Addiction with Dr Vanessa Moulton

March 15, 2022

Please click here to listen

Michael Coates: Vanessa, what is addiction?

Vanessa Moulton: Probably the easiest way to kind of define it is effec3vely something that you have effec3vely lost control over doing or using or taking, and to the point where it has become unhealthy or harmful for you. As you would imagine, there's some common things that are associated with it, and that includes gambling, drugs, alcohol, smoking, and also things like food actually is actually something that you can become addicted to in the way that you use it.

Michael Coates: With that, is the addic3on purely psychological or can it be a physical addic3on?

Vanessa Moulton: 100% it can become a physical addic3on. That's one of the reasons why, especially with something like with drugs or something with smoking that has something in it like nico3ne, it affects your physiology to the point where you crave it or it feels like you need it. So 100% it affects the physiology of your body, as well as your mind.

Michael Coates: Then if we look at how you become addicted, obviously there's a plethora of ways I'm sure, but can you talk about some of the most common ways of how we physically and psychologically become addicted?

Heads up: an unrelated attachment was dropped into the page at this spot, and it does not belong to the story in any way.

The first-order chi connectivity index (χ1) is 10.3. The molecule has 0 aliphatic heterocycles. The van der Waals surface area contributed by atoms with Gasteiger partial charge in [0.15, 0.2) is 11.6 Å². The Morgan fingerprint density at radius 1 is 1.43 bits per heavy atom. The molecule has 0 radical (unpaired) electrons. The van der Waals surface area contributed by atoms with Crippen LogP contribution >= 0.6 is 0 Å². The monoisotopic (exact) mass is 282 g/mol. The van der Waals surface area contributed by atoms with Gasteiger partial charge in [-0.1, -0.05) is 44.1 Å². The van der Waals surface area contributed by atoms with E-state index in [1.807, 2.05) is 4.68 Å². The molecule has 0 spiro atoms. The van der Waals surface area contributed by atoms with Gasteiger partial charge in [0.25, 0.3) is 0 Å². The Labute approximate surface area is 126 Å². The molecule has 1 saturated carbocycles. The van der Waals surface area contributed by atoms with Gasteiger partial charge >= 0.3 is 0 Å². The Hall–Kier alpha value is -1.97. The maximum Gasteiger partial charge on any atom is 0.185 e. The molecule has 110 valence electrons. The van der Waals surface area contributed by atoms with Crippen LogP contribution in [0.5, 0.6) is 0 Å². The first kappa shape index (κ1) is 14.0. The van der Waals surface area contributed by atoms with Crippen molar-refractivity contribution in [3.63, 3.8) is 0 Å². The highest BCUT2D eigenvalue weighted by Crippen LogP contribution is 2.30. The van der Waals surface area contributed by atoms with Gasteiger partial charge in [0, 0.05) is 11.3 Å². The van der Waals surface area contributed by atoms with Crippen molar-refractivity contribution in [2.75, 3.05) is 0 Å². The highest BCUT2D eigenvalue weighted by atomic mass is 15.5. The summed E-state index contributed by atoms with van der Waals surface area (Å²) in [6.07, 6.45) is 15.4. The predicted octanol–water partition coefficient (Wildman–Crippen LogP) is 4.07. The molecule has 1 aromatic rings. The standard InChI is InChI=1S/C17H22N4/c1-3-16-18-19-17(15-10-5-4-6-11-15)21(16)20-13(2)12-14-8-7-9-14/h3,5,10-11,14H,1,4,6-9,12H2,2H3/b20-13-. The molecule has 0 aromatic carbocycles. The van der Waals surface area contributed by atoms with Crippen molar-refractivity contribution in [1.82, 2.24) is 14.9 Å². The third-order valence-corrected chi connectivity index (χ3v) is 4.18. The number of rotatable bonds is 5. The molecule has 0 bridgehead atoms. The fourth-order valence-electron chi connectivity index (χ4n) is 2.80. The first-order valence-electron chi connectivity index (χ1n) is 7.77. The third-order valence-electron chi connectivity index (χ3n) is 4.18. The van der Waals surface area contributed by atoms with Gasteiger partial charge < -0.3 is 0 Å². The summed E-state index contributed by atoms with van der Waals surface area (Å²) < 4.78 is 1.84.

Vanessa Moulton: Yeah, as I say, there are a number of different reasons why you might become addicted to something. Let's take, I don't know, the first one being it makes you feel good. So obviously in certain situa3ons for certain people where they struggle to get to a place where they're feeling good about something, they might use drugs or alcohol or some other form of something that they do or they use to make them feel

They experience that feeling and or a feeling of, for example, feeling mentally psychologically high, and
they therefore get the urge to use that thing again, because they quite enjoy that feeling. Then if you
keep using it and it's something that will physiologically cause a craving, then it becomes even harder to
stop. Then that's where people start taking more of that thing or using more of that thing that is leaving